But that totally goes away in the second one. And in Cradle of Life she has a basic motivation that most male heroes have: avenging the death of the character's good friend(s), which was refreshing. In fact, friendship plays a big role in this particular one, and while she did have mostly male friends, she did have a brief scene with the woman in China. And if she held much of her weaponry that implies a very strong relationship.

They did have the little girl scene, but by showing the parents, and having her seem fascinated by Lara more than Lara to her, I got less of a maternal force than a role model - perhaps that girl will grow up to di great things because she was inspired by a strange woman from Europe.

But back to Ripley... my favorite film is actually the 3rd one. I appreciated the first one, but it was too much like a horror film, and I am not such a huge fan of horror. The second one left a bad taste in my mouth precisely because of the whole simulated mother instinct that was a part of it (though to Cameron's credit it wasn't so heavy handed. And Cameron does add some nice touches for women in the second one: Newt actually eventually learns to survive on her own, and Vazquez is an action heroine outright (although wome of color get a bit more latitude in this). But those things were nice).

But 3 was nice because it brought back the suspense and methodical nature of Alien, as well as some of the action & physicality of Aliens. And not only that, but it loses the whole "I have to be strong to get Newt" factor. I haven't seen it in a while, so I am sure there are problematic issues with it - but, for me, it seemed to take the best of the first two movies, while omitting some of the more problematic stuff. Perhaps that had something to do with her increased role in the process by the time the 3rd one came around.

thanks! d

If rating only on gender issues, I would have given Tomb Raider four stars - and indeed Lara was the first one who came to mind when I was thinking about standout roles that don't involve mothering.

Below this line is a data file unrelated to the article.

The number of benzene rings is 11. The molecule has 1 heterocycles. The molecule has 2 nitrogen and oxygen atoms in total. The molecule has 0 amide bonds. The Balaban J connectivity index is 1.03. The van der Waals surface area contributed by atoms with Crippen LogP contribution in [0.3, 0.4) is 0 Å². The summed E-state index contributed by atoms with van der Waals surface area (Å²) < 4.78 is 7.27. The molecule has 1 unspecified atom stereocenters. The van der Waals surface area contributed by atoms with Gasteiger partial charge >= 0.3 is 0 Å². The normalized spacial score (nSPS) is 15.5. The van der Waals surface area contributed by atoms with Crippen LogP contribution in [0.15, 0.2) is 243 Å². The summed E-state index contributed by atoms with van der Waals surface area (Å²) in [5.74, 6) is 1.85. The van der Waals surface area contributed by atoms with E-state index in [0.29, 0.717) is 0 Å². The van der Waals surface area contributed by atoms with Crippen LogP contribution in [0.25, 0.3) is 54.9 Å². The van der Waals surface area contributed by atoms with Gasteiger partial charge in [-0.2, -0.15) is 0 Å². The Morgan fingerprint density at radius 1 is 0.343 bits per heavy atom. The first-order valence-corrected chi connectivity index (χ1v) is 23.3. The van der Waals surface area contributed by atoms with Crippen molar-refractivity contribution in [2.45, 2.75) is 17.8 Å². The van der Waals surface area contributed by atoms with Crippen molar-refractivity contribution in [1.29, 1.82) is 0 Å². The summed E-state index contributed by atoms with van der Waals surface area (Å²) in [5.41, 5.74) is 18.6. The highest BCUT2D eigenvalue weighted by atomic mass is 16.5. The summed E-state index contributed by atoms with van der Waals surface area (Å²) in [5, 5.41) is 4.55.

I would also include Selene from Underworld on that list.

I'm afraid we'll just have to agree to disagree about Selene, Skye. :)

The third Alien film is coming right up on my Netflix queue, d. After reading what you have to say, I'm looking forward to it.

At least we can hopefully agree that Selene didn't have any children. :)

Selene had sex with her child. (She turned Michael into a vampire, which is the vampiric equivalent of procreation. Though his having been bitten by a werewolf meant he became a hybrid instead of a pure vampire.)

There are problems with the third Alien movie -- the attempted rape, the fact that it doesn't pass the Dykes to Watch Out For test because Ripley's the only woman, the horror-pregnancy angle, and Ripley's final solution -- but Ripley's motivations *don't* have to do with mothering in that one: she's trying to survive, trying to find a way for others who are *not* related to her to survive, and trying to stop the Company from turning the aliens into bioweapons at their service.

Amazing, not one mention of Vazquez? The female marine that breaks all stupid, Hollywood molds that a female heroine has to rather be sexy than powerful. Vazquez is the greatest, movie heroine of all times and it is sad that actors like the her arent picked over "pouty-lips" Angelina and "skeleton" Kiera Knightley.

I think it's especially important to discuss Vasquez as well as Ripley when evaluating Aliens. Jenette Goldstein is not Hispanic but was made up to look Hispanic for the part. On the other hand, touching on a topic we discuss here, she was a competitive gymnast and lifted weights, so the "little girl who doesn't look like she could carry that gun" issue is not present. So it's a mixed bag.